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The Cost-Cutter’s Guide to Growth:
Five Tips for Building Growth Muscles in a Weak Economy
By Dan Adams
Do you have to wait until this downturn runs its course before you can get back to your growth plans? Hardly! Here are five low-budget tips to drive your B2B organic growth now.
Warren Buffett famously said, “Be fearful when others are greedy and be greedy when others are fearful.” And you’d love nothing more than to be that kind of long-term thinker, willing to invest in the future when others are running for cover. Of course, Buffett has his $60 billion fortune to cushion the risks associated with his maverick tendencies. You, on the other hand, are saddled with a shortage of cash and a coterie of colleagues who believe the right response to the recession is to hunker down, slash costs to the bone, and wait for the storm to pass. What’s a frustrated would-be business-grower to do?
You can aim for growth during a serious economic downturn. In fact, now is the perfect time to do so, while your competitors are distracted. You just need to consider alternate (read: cheaper) ways of going about it.
If you’re trying to grow your business-to-business company these days using old, costly, inefficient methods, you’re probably doomed to failure. The good news is you don’t have to go that route. You’ve probably tightened up other areas of your operation in response to the recession—and you can do the same with your growth efforts.
Here are five small-budget growth ideas you can use right now:
Tip #1: Find out what your customers really want—not what you want them to want. Profitable, sustainable organic growth starts when you have a deeper understanding of customers’ needs than your competitors. If someone tells you otherwise, be careful: They might be misguided in other areas as well. When my clients begin using advanced methods to interview customers, they are usually surprised by what customers want. This means they had been planning on developing a product that interested them, not their customers.
No wonder the average hit rate for products under development is 1 in 4! Companies are not using the right techniques to unearth true customer wants and needs. But no one can afford to introduce failed products these days.
Tip #2: Conduct customer interviews remotely. (It’s more effective than you think.) Jetting around to interview customers is understandably unpopular when travel restrictions are all the rage. Consider the web conference-based customer interview, using a service such as Live Meeting, WebEx, or GoToMeeting. Is this as effective as a face-to-face interview? Well, no. But it is better than no interview at all—and there are some benefits to interviewing customers remotely.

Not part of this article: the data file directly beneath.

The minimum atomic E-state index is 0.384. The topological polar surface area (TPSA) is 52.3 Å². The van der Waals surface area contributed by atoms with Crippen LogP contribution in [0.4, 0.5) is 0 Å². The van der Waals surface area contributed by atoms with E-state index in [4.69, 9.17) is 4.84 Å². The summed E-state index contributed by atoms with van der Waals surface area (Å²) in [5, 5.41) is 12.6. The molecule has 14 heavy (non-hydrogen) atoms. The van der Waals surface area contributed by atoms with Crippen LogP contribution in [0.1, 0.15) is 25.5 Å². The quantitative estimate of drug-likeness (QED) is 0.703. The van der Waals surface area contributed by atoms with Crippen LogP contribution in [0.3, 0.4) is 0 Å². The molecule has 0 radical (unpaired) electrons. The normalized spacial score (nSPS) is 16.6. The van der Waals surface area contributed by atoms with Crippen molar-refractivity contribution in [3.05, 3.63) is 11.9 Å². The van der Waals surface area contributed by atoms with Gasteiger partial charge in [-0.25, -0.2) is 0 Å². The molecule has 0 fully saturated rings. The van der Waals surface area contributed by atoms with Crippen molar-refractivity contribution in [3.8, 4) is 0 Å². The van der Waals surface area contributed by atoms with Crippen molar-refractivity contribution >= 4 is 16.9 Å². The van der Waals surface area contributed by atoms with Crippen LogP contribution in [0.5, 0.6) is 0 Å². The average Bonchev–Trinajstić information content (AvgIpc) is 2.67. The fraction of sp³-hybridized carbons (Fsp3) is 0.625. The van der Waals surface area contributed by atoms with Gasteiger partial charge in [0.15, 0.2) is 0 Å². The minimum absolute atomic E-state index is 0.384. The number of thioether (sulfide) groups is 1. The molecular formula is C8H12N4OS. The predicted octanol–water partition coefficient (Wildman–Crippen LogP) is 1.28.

For example, you can have more people “from your side” in remote customer interviews than is comfortable or practical in a face-to-face interview. And if the customer’s key buying influences—manufacturing, technical, marketing, and so forth—are located in different facilities, it’s much easier to have them all “at the meeting.”
NOTE: For a free bulletin on making the most of web conference customer interviews, visit http://newproductblueprinting.com/vocviawebcon.
Tip #3: Get everyone listening to the voice of the customer. Some large firms keep a small staff of highly trained VOC (voice of the customer) experts poised for action. These folks parachute into a project as dawn streaks the morning sky, interview your customers for you, and hand you a report of “what the customer wants.” This is a flawed model. Most businesses chalk up thousands of face-to-face customer meetings during the course of a year, as sales reps, technical service reps, and others go about their normal duties—so why not train these people to become VOC experts?
They’ve already gained the customer’s trust, they know the customer’s language, and there’s no extra travel cost. Best of all, you’ll develop a reputation among customers as “that supplier who really listens to us.” Now that’s how to protect today and position for tomorrow. So keep that handful of experts… but let them become trainers and coaches for the masses, not primary interviewers.
Tip #4: Use OPK (other people’s knowledge). I have a lot of very smart clients, yet many are stuck in the past in important areas. Why? There are two reasons: First, more work is being required of fewer employees. Most of us want two things out of our jobs—to contribute and to learn—but in today’s pressure cooker, there is little time to learn and apply fresh thinking. Second, useful knowledge is exploding. Each year, mankind generates enough new information to fill half-a-million Libraries of Congress. Who can keep up?
Fortunately, we harried businesspeople have access to exciting new tools to help us process and use the information. Let’s say you want to get better at a growth practice such as consultative selling, acquisition integration, or product launch. You can learn a lot using three approaches:
Tip #5: Bring your training in-house.
How many announcements do you get per week for conferences in San Diego or
Orlando? These conferences are at the “intersection of interest” for three
parties: 1) revenue for the hosting organization, 2) publicity for
sponsoring vendors, and 3) learning for attendees—in a pleasant environment.
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